Corruption is both a major cause and a result of poverty around the world. It occurs at all levels of society, from local and national governments, civil society, judiciary functions, large and small businesses, military and other services and so on.
Corruption affects the poorest the most, in rich or poor nations, though all elements of society are affected in some way as corruption undermines political development, democracy, economic development, the environment, people’s health and more.
Around the world, the perception of corruption in public places is very high:
But it isn’t just in governments that corruption is found; it can permeate through society.
The issue of corruption is very much inter-related with other issues. At a global level, the “international” (Washington Consensus-influenced) economic system that has shaped the current form of globalization in the past decades requires further scrutiny for it has also created conditions whereby corruption can flourish and exacerbate the conditions of people around the world who already have little say about their own destiny. At a national level, people’s effective participation and representation in society can be undermined by corruption, while at local levels, corruption can make day to day lives more painful for all affected.
A difficult thing to measure or compare, however, is the impact of corruption on poverty versus the effects of inequalities that are structured into law, such as unequal trade agreements, structural adjustment policies, so-called “free” trade agreements and so on. It is easier to see corruption. It is harder to see these other more formal, even legal forms of “corruption.” It is easy to assume that these are not even issues because they are part of the laws and institutions that govern national and international communities and many of us will be accustomed to it—it is how it works, so to speak. Those deeper aspects are discussed in other parts of this web site’s section on trade, economy, & related issues.
That is not to belittle the issue of corruption, however, for its impacts are enormous too.
Globalization, Multinational Corporations, and Corruption
Corruption scandals that sometimes make headline news in Western media can often be worse in developing countries. This is especially the case (as the previous link argues) when it is multinational companies going into poorer countries to do business. The international business environment, encouraged by a form of globalization that is heavily influenced by the wealthier and more powerful countries in the world makes it easier for multinationals to make profit and even for a few countries to benefit. However, some policies behind globalization appear to encourage and exacerbate corruption as accountability of governments and companies have been reduced along the way. For example,
For multinationals, bribery enables companies to gain contracts (particularly for public works and military equipment) or concessions which they would not otherwise have won, or to do so on more favorable terms. Every year, Western businesses pay huge amounts of money in bribes to win friends, influence and contracts. These bribes are conservatively estimated to run to US$80 billion a year—roughly the amount that the UN believes is needed to eradicate global poverty.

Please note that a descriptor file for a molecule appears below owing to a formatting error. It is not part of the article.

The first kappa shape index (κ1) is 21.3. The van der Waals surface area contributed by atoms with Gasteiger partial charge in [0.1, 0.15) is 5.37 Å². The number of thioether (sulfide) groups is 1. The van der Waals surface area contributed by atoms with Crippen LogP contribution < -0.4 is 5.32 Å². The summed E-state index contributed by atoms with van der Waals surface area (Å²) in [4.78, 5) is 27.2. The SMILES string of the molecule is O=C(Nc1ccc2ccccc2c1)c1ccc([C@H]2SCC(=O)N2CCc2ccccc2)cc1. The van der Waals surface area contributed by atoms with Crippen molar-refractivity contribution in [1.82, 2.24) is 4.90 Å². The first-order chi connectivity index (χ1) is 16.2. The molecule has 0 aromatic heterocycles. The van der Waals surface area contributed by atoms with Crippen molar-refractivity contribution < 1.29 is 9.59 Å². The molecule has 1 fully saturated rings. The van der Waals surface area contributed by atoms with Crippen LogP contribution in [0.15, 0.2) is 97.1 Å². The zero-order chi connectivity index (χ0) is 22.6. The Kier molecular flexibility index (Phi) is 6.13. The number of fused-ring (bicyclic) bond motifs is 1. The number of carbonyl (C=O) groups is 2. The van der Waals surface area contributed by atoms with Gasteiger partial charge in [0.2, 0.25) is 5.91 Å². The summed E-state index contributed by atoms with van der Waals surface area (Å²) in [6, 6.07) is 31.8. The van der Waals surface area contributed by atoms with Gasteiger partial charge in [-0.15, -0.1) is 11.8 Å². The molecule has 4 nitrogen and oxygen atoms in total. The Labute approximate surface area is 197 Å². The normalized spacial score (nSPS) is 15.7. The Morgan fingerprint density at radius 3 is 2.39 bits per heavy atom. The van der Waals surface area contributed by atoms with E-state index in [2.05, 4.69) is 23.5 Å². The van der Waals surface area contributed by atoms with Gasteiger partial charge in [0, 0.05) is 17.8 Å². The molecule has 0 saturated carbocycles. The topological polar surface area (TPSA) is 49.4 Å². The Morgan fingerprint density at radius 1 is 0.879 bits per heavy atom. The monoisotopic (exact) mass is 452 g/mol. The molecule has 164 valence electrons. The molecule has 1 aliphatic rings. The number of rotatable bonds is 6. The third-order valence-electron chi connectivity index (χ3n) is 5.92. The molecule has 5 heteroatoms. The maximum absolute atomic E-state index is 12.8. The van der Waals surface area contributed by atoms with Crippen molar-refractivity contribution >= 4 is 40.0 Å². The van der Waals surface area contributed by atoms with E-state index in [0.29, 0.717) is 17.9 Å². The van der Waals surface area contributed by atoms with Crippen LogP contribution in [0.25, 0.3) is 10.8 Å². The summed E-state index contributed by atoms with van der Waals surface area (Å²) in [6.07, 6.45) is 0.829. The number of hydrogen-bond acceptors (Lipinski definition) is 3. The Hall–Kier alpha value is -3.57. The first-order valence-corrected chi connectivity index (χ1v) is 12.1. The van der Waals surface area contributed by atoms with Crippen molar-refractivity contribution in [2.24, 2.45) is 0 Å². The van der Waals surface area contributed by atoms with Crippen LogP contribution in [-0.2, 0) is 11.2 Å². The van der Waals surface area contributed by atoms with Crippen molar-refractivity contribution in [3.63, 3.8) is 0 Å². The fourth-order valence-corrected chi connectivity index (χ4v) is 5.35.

IMF and World Bank Policies that Encourage Corruption
At a deeper level are the policies that form the backbone to globalization. These policies are often prescribed by international institutions such as the World Bank and IMF. For years, they have received sharp criticism for exacerbating poverty through policies such as Structural Adjustment, rapid deregulation and opening barriers to trade before poorer countries are economic ready to do so. This has also created situations ripe for corruption to flourish:
As Western governments and the World Bank and IMF shout ever more loudly about corruption, their own policies are making it worse in both North and South. Particularly at fault are deregulation, privatization, and structural adjustment policies requiring civil service reform and economic liberalization. In 1997, the World Bank asserted that:
any reform that increases the competitiveness of the economy will reduce incentives for corrupt behavior. Thus policies that lower controls on foreign trade, remove entry barriers to private industry, and privatize state firms in a way that ensure competition will all support the fight.
The Bank has so far shown no signs of taking back this view. It continues to claim that corruption can be battled through deregulation of the economy; public sector reform in areas such as customs, tax administration and civil service; strengthening of anti-corruption and audit bodies; and decentralization.
Yet the empirical evidence, much of it from the World Bank itself, suggests that, far from reducing corruption, such policies, and the manner in which they have been implemented, have in some circumstances increased it.
Jubilee Research (formerly the prominent Jubilee 2000 debt relief campaign organization) has similar criticisms, and is also worth quoting at length:
Rich country politicians and bank officials argue that because dictators like Marcos, Suharto, and Mobutu were kept in power with western arms and were given loans to squander on ill-judged and repressive schemes, that the people of those countries—who often fought valiantly against those dictators—cannot be trusted not to waste the money released by debt cancellation. This may seem confusing to people not familiar with the logic of the IMF and World Bank. In summary:
Creditors colluded with, and gave loans to dictators they knew were corrupt and who would squander the money.